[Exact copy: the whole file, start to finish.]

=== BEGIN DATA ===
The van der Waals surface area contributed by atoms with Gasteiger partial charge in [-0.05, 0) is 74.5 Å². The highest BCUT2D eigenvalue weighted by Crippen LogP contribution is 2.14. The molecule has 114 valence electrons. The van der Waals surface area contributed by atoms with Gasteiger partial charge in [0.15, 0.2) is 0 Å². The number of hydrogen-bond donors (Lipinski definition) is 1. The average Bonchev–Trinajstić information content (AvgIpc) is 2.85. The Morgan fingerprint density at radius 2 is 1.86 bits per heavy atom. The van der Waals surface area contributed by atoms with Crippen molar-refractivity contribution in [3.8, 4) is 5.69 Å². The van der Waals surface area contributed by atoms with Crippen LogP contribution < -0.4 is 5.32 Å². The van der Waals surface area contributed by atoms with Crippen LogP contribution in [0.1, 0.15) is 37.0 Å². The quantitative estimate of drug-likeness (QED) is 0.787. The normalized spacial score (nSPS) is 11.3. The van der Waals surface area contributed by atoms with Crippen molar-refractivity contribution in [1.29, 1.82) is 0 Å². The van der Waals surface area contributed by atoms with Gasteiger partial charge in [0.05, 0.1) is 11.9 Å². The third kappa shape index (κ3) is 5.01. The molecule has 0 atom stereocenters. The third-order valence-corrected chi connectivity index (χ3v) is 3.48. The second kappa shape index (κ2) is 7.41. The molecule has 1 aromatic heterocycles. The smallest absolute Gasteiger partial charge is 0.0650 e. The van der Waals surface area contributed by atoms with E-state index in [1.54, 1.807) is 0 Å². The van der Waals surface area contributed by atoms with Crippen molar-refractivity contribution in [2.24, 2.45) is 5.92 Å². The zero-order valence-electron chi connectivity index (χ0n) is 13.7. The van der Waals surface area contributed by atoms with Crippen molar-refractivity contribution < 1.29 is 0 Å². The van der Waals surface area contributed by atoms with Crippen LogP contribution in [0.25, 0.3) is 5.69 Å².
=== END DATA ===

The van der Waals surface area contributed by atoms with Gasteiger partial charge in [-0.05, 0) is 74.5 Å². The highest BCUT2D eigenvalue weighted by Crippen LogP contribution is 2.14. The molecule has 114 valence electrons. The van der Waals surface area contributed by atoms with Gasteiger partial charge in [0.15, 0.2) is 0 Å². The number of hydrogen-bond donors (Lipinski definition) is 1. The average Bonchev–Trinajstić information content (AvgIpc) is 2.85. The Morgan fingerprint density at radius 2 is 1.86 bits per heavy atom. The van der Waals surface area contributed by atoms with Crippen molar-refractivity contribution in [3.8, 4) is 5.69 Å². The van der Waals surface area contributed by atoms with Crippen LogP contribution < -0.4 is 5.32 Å². The van der Waals surface area contributed by atoms with Crippen LogP contribution in [0.1, 0.15) is 37.0 Å². The quantitative estimate of drug-likeness (QED) is 0.787. The normalized spacial score (nSPS) is 11.3. The van der Waals surface area contributed by atoms with Crippen molar-refractivity contribution in [1.29, 1.82) is 0 Å². The van der Waals surface area contributed by atoms with Gasteiger partial charge in [0.05, 0.1) is 11.9 Å². The third kappa shape index (κ3) is 5.01. The molecule has 0 atom stereocenters. The third-order valence-corrected chi connectivity index (χ3v) is 3.48. The second kappa shape index (κ2) is 7.41. The molecule has 1 aromatic heterocycles. The smallest absolute Gasteiger partial charge is 0.0650 e. The van der Waals surface area contributed by atoms with E-state index in [1.54, 1.807) is 0 Å². The van der Waals surface area contributed by atoms with Crippen molar-refractivity contribution in [2.24, 2.45) is 5.92 Å². The zero-order valence-electron chi connectivity index (χ0n) is 13.7. The van der Waals surface area contributed by atoms with Crippen molar-refractivity contribution < 1.29 is 0 Å². The van der Waals surface area contributed by atoms with Crippen LogP contribution in [0.25, 0.3) is 5.69 Å².